THE BLOG

Back To School

13/05/2013 15:24 BST | Updated 12/07/2013 10:12 BST

It's one of those things that gets annoying, when you're a teacher: when the Back To School posters appear in the shops before the Summer Term has even finished. It feels like a hint at one of those government initiatives to shorten the school holidays. Perhaps like the campaigns to keep Christmas in December, Back To School posters should be kept for August. But this weekend, the phrase was something completely different. This weekend, I went back to school again, for the first time in longer than I'm admitting to in public. And so did fifty-something of the people I knew back then.

I dreaded it. Let's be honest: up until Saturday morning, I pretty much wasn't going to go at all. It felt like one of those ordeals that looms on the horizon... a job interview, or a dental check-up. But somehow, though I was telling myself I wasn't going to go, I was getting things in order so I could. And somehow, early on Saturday morning, I had found a respectable-looking outfit in the wardrobe - not too tragic, not too 'middle youth' - and seemed to be driving south to Holywood... and, hours later, was saying aloud as though my subconscious was on Bluetooth, 'this is surreal... this is so surreal,' as I drove up the school drive and parked where the teachers used to park, all those many years ago.

And it wasn't all that scary after all. Not in the end. Back To School - after seeing no-one among my classmates in the intervening time, or more or less - was like a new term of lessons whose learning intentions were clear. Some people were recognisable at a glance - just more sophisticated versions of their younger selves. Others... there's a few I still haven't worked out, but there were many whom I couldn't place on a first or second look, but whose features rearranged themselves to spark a memory on further observation. I'm not sure whether I was recognisable or not. Some people seemed to know who I was right away; others, when I introduced myself, looked shocked. The photos from the old days made ice run through my veins, yet made me laugh: it all felt so long ago that it seemed like someone else's life, not just a lifetime ago...

Teachers nowadays - at least, I'm not very good at this, but I try - are meant to outline a lesson's purpose as it starts, and recap it at the end. And I learned lots of things last night. I learned that I'm still the peripheral observer that I was at school, and maybe that's all right. That I'm still fascinated to watch and listen and absorb what people do and say... like whatever the opposite of an omniscient narrator is, making rapid margin notes on a page that's slowly being written. That the people who aren't like me at all fascinate me most, so much so that when I'm listening to their words, I'll go so quiet that people might think I've drifted off. But that when the people appear with whom I have common ground, it's suddenly as if travelling up that long drive brought me home again. Then I'll start talking too much and far too fast, as if the hour that's left before the evening ends could never be enough to fill in all those years... because when we walk away, we'll all turn back into ageing middle-youths again, just like the characters we all remember watching in Bagpuss, way back then, used to fade from coloured animation back to black and white stillness at the end of every episode.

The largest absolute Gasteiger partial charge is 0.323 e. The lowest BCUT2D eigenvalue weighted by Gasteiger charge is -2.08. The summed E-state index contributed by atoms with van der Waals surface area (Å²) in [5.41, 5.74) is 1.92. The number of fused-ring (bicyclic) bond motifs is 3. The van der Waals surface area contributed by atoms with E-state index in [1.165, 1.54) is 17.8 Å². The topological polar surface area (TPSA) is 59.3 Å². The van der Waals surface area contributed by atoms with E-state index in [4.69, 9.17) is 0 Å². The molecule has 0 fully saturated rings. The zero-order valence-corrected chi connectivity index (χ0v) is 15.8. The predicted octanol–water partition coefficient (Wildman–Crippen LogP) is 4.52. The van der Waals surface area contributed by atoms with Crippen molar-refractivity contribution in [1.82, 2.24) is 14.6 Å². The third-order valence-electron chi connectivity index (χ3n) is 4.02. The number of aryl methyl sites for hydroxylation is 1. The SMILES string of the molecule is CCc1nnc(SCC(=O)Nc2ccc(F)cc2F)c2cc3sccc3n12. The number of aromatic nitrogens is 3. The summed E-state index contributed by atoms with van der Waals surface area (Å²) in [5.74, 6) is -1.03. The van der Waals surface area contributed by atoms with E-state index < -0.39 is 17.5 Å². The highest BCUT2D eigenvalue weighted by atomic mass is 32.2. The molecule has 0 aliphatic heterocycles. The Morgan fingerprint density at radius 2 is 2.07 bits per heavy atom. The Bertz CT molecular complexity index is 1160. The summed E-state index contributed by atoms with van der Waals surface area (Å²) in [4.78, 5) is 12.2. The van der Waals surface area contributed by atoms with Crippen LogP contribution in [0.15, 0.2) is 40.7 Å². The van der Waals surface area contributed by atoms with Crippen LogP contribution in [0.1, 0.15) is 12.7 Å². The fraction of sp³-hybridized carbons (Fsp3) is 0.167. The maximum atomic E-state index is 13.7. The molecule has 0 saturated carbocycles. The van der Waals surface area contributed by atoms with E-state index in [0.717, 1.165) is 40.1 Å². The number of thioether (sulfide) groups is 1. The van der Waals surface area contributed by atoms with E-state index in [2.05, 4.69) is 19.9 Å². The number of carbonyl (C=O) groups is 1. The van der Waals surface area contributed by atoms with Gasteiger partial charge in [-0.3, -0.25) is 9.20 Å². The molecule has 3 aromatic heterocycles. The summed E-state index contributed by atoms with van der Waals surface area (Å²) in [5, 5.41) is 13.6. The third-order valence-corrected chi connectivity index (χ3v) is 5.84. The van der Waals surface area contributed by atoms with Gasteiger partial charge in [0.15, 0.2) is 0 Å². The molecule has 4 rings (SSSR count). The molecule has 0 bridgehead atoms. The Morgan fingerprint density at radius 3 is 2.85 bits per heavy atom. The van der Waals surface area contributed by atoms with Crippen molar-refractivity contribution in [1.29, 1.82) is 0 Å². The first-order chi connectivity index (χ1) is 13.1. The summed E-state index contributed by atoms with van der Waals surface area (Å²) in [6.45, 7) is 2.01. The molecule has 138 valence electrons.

I learned last night that I am still the person who is better at putting on an act of confidence than feeling socially at ease. I learned that maybe everybody feels the same. I learned that maybe adults are just teenagers with mortgages and car repayment plans... the day after, it seems, we're all just like teenagers still, uploading photos and messages on Facebook, excited about renewing friendships and - maybe it's just me - worrying a bit about how we came across, or whether the promises to keep in touch, the hugs, the smiles, were really just illusions of the night. I'm half-laughing, half-scared, but wholly glad I went. Way back then, I wasn't cool. I wasn't popular. I wasn't asked to what we didn't call our 'prom'. Years on, wandering through half-darkened corridors and talking too much, I heard the eerie creaking of a door, as I shivered a bit in the icy spring gale, and knew nothing had changed... yet at that moment, knew that that was fine.

Maybe being a proper grown-up means you can travel up a winding drive and look at your distant past until it rearranges itself into something which can feel like home.